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Effects of Photoperiod on Reproductive Development in Velvetleaf (Abutilon theophrasti)

Published online by Cambridge University Press:  12 June 2017

David T. Patterson
Affiliation:
U.S. Dep. Agric., Agric. Res. Serv., Dep. Botany, Duke Univ., Box 90340, Durham, NC 27708-0340

Abstract

When velvetleaf plants from Mississippi and Minnesota populations were maintained in growth chambers with day/night temperatures of 29/23 C and photoperiods of 11, 12, 13, 14, and 15 h, flower buds and open flowers appeared first in the 12 h photoperiod. Buds and flowers appeared 2 to 4 d later at photoperiods of 11, 13, or 14 h. Increasing the photoperiod beyond 14 h to 15 h delayed bud appearance an additional 7 d in the MN plants and 12 d in the MS plants. Open flowers appeared four to five nodes higher, 10 d later at 15 than at 14 h in the MN plants and 20 d later in the MS plants. Vegetative shoot weight and fruit weight 73 d after emergence were greater in 13 h or longer photoperiods than at 11 or 12 h. In shorter photoperiods, MN plants produced more vegetative growth than MS plants, but the reverse occurred at longer photoperiods where MS plants were taller than MN plants. These growth differences occurred because earlier shifts in allocation to reproductive growth in MN plants limited their vegetative growth, particularly in the longest photoperiods. Differences in rate of reproductive development between populations were not evident until photoperiod exceeded 13 h. Reciprocal transfer of plants of the MS population between short and long photoperiods revealed the durations of the juvenile (pre-inductive), inductive, and post-inductive phases to be 3 to 5, 7 to 8 (short day) or 30 (long day), and 10 to 11 d, respectively. Differences in competitive ability among latitudinal biotypes of photoperiodically-sensitive weeds may depend on time of emergence in the field and consequent photoperiod exposure. Weed growth simulation models to be used in development of expert systems for weed management should take photoperiodic sensitivity into account.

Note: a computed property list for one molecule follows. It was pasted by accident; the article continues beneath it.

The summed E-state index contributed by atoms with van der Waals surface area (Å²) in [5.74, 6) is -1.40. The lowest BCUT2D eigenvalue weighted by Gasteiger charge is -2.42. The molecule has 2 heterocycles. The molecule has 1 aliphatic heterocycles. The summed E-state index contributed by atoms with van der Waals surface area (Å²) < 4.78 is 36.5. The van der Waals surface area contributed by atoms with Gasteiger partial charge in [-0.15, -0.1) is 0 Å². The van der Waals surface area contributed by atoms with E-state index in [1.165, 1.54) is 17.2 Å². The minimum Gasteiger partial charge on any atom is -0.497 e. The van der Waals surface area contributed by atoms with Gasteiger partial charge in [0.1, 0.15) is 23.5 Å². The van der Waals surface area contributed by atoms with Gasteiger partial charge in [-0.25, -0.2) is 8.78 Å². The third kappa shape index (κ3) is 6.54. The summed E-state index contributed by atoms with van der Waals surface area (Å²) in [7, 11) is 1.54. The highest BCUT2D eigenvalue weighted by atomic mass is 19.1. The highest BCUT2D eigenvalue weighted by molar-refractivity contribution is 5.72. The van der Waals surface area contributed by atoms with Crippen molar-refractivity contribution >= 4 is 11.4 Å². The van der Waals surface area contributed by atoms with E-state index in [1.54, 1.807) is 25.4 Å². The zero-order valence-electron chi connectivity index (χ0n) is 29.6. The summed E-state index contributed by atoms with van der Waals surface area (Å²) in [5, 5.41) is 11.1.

Type
Weed Biology and Ecology
Copyright
Copyright © 1995 by the Weed Science Society of America 

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Effects of Photoperiod on Reproductive Development in Velvetleaf (Abutilon theophrasti)
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